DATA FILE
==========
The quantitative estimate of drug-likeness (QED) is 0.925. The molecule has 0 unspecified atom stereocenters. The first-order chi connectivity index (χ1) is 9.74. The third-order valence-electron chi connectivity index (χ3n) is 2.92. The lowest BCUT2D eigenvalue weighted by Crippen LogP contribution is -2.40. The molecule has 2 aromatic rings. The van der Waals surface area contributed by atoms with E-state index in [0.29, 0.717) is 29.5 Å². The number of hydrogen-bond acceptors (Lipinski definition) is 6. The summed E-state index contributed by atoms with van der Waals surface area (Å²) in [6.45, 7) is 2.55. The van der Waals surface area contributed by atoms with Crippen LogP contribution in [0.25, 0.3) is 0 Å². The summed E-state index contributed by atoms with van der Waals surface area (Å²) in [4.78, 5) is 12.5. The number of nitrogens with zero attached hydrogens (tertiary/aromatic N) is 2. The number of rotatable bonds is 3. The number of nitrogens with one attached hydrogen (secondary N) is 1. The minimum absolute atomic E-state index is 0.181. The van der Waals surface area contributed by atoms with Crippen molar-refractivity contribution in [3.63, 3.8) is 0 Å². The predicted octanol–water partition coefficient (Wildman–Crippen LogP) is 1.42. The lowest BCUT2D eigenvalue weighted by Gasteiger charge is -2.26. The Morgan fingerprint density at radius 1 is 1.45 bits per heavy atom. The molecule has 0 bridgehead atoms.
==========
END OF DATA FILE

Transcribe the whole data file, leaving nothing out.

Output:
The quantitative estimate of drug-likeness (QED) is 0.925. The molecule has 0 unspecified atom stereocenters. The first-order chi connectivity index (χ1) is 9.74. The third-order valence-electron chi connectivity index (χ3n) is 2.92. The lowest BCUT2D eigenvalue weighted by Crippen LogP contribution is -2.40. The molecule has 2 aromatic rings. The van der Waals surface area contributed by atoms with E-state index in [0.29, 0.717) is 29.5 Å². The number of hydrogen-bond acceptors (Lipinski definition) is 6. The summed E-state index contributed by atoms with van der Waals surface area (Å²) in [6.45, 7) is 2.55. The van der Waals surface area contributed by atoms with Crippen LogP contribution in [0.25, 0.3) is 0 Å². The summed E-state index contributed by atoms with van der Waals surface area (Å²) in [4.78, 5) is 12.5. The number of nitrogens with zero attached hydrogens (tertiary/aromatic N) is 2. The number of rotatable bonds is 3. The number of nitrogens with one attached hydrogen (secondary N) is 1. The minimum absolute atomic E-state index is 0.181. The van der Waals surface area contributed by atoms with Crippen molar-refractivity contribution in [3.63, 3.8) is 0 Å². The predicted octanol–water partition coefficient (Wildman–Crippen LogP) is 1.42. The lowest BCUT2D eigenvalue weighted by Gasteiger charge is -2.26. The Morgan fingerprint density at radius 1 is 1.45 bits per heavy atom. The molecule has 0 bridgehead atoms.